The films and video tapes included in the Florida Photographic Collection date from 1917 to the present and were donated to the State Archives of Florida by a variety of individuals and organizations. The majority of the films were produced by the Florida Development Commission, which later became the Florida Department of Commerce. The films were intended to help develop Florida, to boost the economy, and to gain attention in national and global marketplaces. They show us Florida as it was and sometimes, admittedly, as the promoters wanted us to see it. Through the monumental distribution efforts of the Florida Development Commission people everywhere saw Florida as a place of unlimited fishing, ample free parking, zany attractions, glorious beaches, and economic opportunities that flowed like orange juice.
The Film and Video Collection of the Florida Photographic Collection also includes films produced by WFSU Television, the Florida Highway Patrol, the Florida Department of Natural Resources, as well as a number of individual donations and home movies. Unlike the Florida Development Commission films, the majority of this footage is not promotional in nature and presents a more candid portrayal of the state. This diverse film footage covers a variety of topics including education, environment, family life, industry, integration, politics, and World War II.
A number of items in the Film and Video Collection reflect the black experience in Florida. Individual videos of interest can be identified by referring to Filming Florida: Images of the Sunshine State, a catalog describing many of the videos in this collection, available from the State Archives in print form.
This series consists of videotapes produced for or by the Florida Department of Commerce's Division of Tourism, or its predecessor agencies, the Division of Community Development, the Florida Development Commission, or the Florida State Advertising Commission. The majority of the films are in color and with sound. There are some black and white films and a few silent films. The films were produced to create and build the Florida tourism industry by encouraging tourists from other states and countries to visit Florida. The wide range of the subject matter of the films highlights Florida's tourist attractions (Disney World, Busch Gardens, historic St. Augustine), communities (DeLand, Lakeland, Pensacola), industry (sugar, citrus, space exploration), sports (Gator Bowl, Heisman Trophy winner Steve Spurrier, golf), wildlife (alligators, dolphins, fishing), and government. They serve as an interesting visual time capsule of Florida and Floridians over a thirty-year span.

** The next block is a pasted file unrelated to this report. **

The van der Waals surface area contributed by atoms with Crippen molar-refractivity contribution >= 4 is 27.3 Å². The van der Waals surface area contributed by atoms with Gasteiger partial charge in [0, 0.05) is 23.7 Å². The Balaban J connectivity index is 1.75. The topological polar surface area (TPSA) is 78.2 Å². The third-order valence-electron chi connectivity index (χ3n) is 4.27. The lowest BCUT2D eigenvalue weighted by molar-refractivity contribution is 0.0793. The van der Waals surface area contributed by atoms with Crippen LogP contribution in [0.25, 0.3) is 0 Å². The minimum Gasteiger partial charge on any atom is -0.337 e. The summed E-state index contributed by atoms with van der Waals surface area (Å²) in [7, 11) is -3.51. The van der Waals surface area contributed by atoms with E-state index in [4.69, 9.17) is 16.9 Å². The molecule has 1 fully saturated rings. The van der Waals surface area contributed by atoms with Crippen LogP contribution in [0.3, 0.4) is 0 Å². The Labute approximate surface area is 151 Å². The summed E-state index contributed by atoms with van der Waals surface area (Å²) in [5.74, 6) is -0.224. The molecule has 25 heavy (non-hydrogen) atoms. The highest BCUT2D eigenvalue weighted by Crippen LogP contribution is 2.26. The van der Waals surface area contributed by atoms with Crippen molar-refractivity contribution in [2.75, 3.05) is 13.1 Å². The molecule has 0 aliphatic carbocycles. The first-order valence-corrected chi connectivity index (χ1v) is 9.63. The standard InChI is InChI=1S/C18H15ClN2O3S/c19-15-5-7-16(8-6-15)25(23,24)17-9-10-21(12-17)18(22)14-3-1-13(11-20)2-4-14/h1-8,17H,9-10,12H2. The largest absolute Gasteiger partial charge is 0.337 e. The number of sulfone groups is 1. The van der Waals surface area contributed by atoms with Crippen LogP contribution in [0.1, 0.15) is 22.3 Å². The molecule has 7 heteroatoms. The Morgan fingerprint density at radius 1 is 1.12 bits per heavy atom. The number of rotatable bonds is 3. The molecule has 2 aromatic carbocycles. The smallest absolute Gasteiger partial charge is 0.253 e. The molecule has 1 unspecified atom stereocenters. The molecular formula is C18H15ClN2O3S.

WFSU-TV is a public broadcast station for educational television located at Florida State University. It provides programming for county schools, university telecourses, and general community audiences. It is licensed to the Board of Regents on and in behalf of the Florida State University. The station is part of the state-wide educational television network that was developed by the Florida Educational Television Commission beginning in 1958 (Ch. 57-312, Laws).
This series contains 16 mm. films produced by WFSU-TV of Florida State University between 1960 and 1989. The films cover a broad spectrum of topics, such as famous people, historic sites, festivals, special events, recreation, interviews, and public affairs.